‘Artificial leaf’ successfully produces clean gas

‘Artificial leaf’ successfully produces clean gas

A widely-used gas that is currently produced
from fossil fuels can instead be made by an ‘artificial leaf’ that uses only sunlight,
carbon dioxide and water, and which could eventually be used to develop a sustainable
liquid fuel alternative to petrol. The carbon-neutral device sets a new benchmark
in the field of solar fuels, after researchers at the University of Cambridge demonstrated
that it can directly produce the gas – called syngas – in a sustainable and simple way. Rather than running on fossil fuels, the artificial
leaf is powered by sunlight, although it still works efficiently on cloudy and overcast days. And unlike the current industrial processes
for producing syngas, the leaf does not release any additional carbon dioxide into the atmosphere. The results are reported in the journal Nature
Materials. Syngas is currently made from a mixture of
hydrogen and carbon monoxide, and is used to produce a range of commodities, such as
fuels, pharmaceuticals, plastics and fertilisers. We may not have heard of syngas itself but
every day, you consume products that were created using it. Being able to produce it sustainably would
be a critical step in closing the global carbon cycle and establishing a sustainable chemical
and fuel industry, This device creation is inspired by photosynthesis
– the natural process by which plants use the energy from sunlight to turn carbon dioxide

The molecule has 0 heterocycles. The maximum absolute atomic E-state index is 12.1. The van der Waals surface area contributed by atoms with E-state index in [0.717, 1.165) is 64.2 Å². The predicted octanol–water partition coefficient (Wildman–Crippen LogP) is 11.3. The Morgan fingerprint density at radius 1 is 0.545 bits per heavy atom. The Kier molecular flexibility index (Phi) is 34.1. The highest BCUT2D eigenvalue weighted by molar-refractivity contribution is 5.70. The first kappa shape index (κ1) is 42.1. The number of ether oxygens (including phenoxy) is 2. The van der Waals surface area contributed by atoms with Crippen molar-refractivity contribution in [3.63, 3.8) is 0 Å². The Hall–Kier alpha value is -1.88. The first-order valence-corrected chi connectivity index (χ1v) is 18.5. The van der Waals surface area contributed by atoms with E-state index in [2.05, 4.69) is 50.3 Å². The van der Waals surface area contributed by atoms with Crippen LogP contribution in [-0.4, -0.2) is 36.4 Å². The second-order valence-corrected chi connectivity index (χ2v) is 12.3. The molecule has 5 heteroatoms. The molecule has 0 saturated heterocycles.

into food. On the artificial leaf, two light absorbers,
similar to the molecules in plants that harvest sunlight, are combined with a catalyst made
from the naturally abundant element cobalt. When the device is immersed in water, one
light absorber uses the catalyst to produce oxygen. The other carries out the chemical reaction
that reduces carbon dioxide and water into carbon monoxide and hydrogen, forming the
syngas mixture. As an added bonus, the researchers discovered
that their light absorbers work even under the low levels of sunlight on a rainy or overcast
day. The team is now looking at ways to use their
technology to produce a sustainable liquid fuel alternative to petrol. Although great advances are being made in
generating electricity from renewable energy sources such as wind power and photovoltaics,
the development of synthetic petrol is vital, as electricity can currently only satisfy
about 25% of our total global energy demand. There is a major demand for liquid fuels to
power heavy transport, shipping and aviation sustainably.

2 thoughts on “‘Artificial leaf’ successfully produces clean gas

  1. I wonder if methane produced on Mars, suspected to originate from life below the surface, might in fact be due to reactions similar to what this artificial leaf produces.

Leave a Reply

Your email address will not be published. Required fields are marked *